This inexcusable arrogance was brought home to me at the start of my school board service, in the days before the two-percent cap. A six-term board member stated publicly that we should raise school taxes as much as possible, because nothing was more important than the kids. Fortunately, a majority of our board did not share that mindset, and that particular board member was not
The Ramsey school budget has been defeated three times in the last 15 years, and with each defeat, the mayor and council gave us a haircut, as expected. But sometimes a school budget deserves to be defeated, as ours did in April 2009, when 34 percent of eligible voters turned out to express their extreme displeasure with a four-year teachers’ contract that raised salaries by 18 percent at the height of this Great Recession, without getting a single cost-saving concession in return. I say it is to our detriment when we do not allow the public to have this direct voice in a district’s affairs.
The 2010 school vote reinforced my bias in favor of giving the public a vote on the budget. That was the year Gov. Christie stripped Ramsey of all its state aid – $2.2 million – with no fair notice. We eliminated 15 full-time staff positions and cut academic and extracurricular programs…and still we had to propose an almost seven percent increase in school taxes, just to tread water. Ramsey voters came through for us, despite the fact that the governor irresponsibly urged voters in the state to reject budgets in all districts where teachers refused a wage freeze.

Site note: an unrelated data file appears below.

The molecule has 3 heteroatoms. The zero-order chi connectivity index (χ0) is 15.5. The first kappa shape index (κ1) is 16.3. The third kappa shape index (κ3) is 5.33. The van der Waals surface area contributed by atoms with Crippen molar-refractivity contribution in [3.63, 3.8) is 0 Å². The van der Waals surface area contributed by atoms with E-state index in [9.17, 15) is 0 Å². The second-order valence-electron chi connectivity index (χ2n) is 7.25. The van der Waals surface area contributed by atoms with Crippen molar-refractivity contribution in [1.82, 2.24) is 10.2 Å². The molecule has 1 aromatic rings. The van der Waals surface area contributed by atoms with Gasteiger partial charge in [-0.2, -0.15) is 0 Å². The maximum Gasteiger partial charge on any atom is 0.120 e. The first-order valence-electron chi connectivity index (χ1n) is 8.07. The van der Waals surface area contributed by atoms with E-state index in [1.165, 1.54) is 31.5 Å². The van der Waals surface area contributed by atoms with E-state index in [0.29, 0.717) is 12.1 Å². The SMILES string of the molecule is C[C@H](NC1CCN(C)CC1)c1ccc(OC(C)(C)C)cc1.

For the past three years, I’ve been our board’s delegate to the NJSBA, and that experience deepened the respect I already had for “School Boards” and the dedicated people who staff that fine organization. But I disagree strongly with one of its precepts. As board members, we are urged to speak with one voice, to present a united front to the public we serve.